Temporal dynamics of the deep-sea pink urchin Strongylocentrotus fragilis on the Northeast Pacific continental margin

dc.contributor.authorCommand, Rylan J.
dc.contributor.authorDe Leo, Fabio C.
dc.contributor.authorRobert, Katleen
dc.descriptionWe are thankful for the support from ONC’s marine and digital operations staff for servicing and maintaining the NEPTUNE observatory and for the curation and quality control of all oceanographic data streams used in this study. We also thank the Department of Fisheries and Oceans (DFO) and the Institute of Ocean Sciences (IOS), in Sidney, BC, Canada, for the publicly and freely available data from the long-term Line P monitoring program.en_US
dc.description.abstractThe Northeast Pacific continental margin is characterized by strong seasonal upwelling, which drives high primary productivity, and supports high diversity and biomass of benthic megafauna. The recent occurrence of a marine heat wave (“The Blob”, sensu Kintisch, 2015) in 2013–2016 resulted in changes to phytoplankton community composition and loss of coastal kelp abundance and diversity, reducing gross primary productivity in the region. However, cumulative effects of marine heat waves and ongoing basin-scale deoxygenation in deepsea ecosystems remain poorly understood. Here, we use a 7-year time series of physicochemical and video imagery data from Ocean Networks Canada’s NEPTUNE observatory to investigate temporal dynamics of the deepsea pink urchin Strongylocentrotus fragilis in relation to multi-year environmental variability. Using generalized additive models, we show that local S. fragilis density at Barkley Upper Slope (420 m) fluctuated over time and was partially explained by changes in dissolved oxygen concentration and suspended particulate matter in the benthic boundary layer (ADCP backscatter), with high urchin density corresponding to high oxygen and low backscatter. Seafloor dissolved oxygen ranged from 0.80 to 1.89 mL/L and varied seasonally, exhibiting a clear negative correlation with sea surface primary productivity (MODIS satellite Chl-a data), corresponding with the onset of yearly upwelling conditions. However, during the anomalously warm years affected by ‘The Blob’, dampened upwelling maintained higher dissolved oxygen conditions near the seafloor. S. fragilis density declined during ‘Blob’ conditions, likely in response to reduced kelp and phytodetritus subsidies from coastal waters. We propose a foraging-respiration trade-off hypothesis, whereby S. fragilis forages in deeper water during weak upwelling and migrates to shallower habitats during low oxygen conditions. S. fragilis is an important bioturbator and detritivore; changes in the density and distribution of this species may directly affect sediment turnover rates and nutrient cycling on the continental margin, with consequences for surface and coastal productivity.en_US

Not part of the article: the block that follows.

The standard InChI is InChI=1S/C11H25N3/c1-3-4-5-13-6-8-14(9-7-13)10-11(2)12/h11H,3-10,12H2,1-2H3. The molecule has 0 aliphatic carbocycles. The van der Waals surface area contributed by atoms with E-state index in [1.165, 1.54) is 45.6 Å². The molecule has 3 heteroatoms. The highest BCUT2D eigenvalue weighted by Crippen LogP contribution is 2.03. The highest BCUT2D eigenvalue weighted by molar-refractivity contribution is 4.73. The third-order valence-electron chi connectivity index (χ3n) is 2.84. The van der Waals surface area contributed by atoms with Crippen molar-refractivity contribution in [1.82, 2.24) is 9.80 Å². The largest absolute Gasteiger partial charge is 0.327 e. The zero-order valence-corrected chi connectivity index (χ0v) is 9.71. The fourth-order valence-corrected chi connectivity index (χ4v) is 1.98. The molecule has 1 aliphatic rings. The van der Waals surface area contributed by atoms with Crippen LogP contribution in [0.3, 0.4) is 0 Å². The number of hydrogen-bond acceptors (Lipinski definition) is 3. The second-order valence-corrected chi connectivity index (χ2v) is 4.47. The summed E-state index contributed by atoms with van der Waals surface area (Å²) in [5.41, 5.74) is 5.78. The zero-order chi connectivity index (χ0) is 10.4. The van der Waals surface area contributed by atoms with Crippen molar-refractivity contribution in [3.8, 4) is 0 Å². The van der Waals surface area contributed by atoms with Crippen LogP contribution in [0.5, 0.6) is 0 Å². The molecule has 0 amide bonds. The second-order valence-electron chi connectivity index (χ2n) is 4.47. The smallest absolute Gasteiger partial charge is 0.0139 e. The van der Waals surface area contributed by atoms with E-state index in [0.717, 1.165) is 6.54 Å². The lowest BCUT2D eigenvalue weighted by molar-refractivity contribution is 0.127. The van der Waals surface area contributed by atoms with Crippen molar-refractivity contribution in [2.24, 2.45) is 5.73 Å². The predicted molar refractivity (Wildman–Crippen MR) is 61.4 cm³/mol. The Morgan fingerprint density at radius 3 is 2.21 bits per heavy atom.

dc.description.sponsorshipOcean Networks Canada is funded through the Canada Foundation for Innovation-Major Science Initiative (CFI-MSI) fund 30199. RC was supported by an Early Career Faculty Award Grant to Dr. Katleen Robert from the Marine Environmental Observation, Prediction and Response Network (MEOPAR) and a Canada Research Chair (Ocean Mapping) to PI KR.en_US
dc.identifier.citationCommand, R. J., De Leo, F. C., & Robert, K. (2023). Temporal dynamics of the deep-sea pink urchin Strongylocentrotus fragilis on the Northeast Pacific continental margin. Deep Sea Research Part I: Oceanographic Research Papers, 193, 103958. https://doi.org/10.1016/j.dsr.2022.103958.en_US
dc.publisherDeep Sea Research Part I: Oceanographic Research Papersen_US
dc.subjectMarine heatwavesen_US
dc.subjectContinental marginen_US
dc.subjectDeep seaen_US
dc.subjectTime seriesen_US
dc.titleTemporal dynamics of the deep-sea pink urchin Strongylocentrotus fragilis on the Northeast Pacific continental marginen_US


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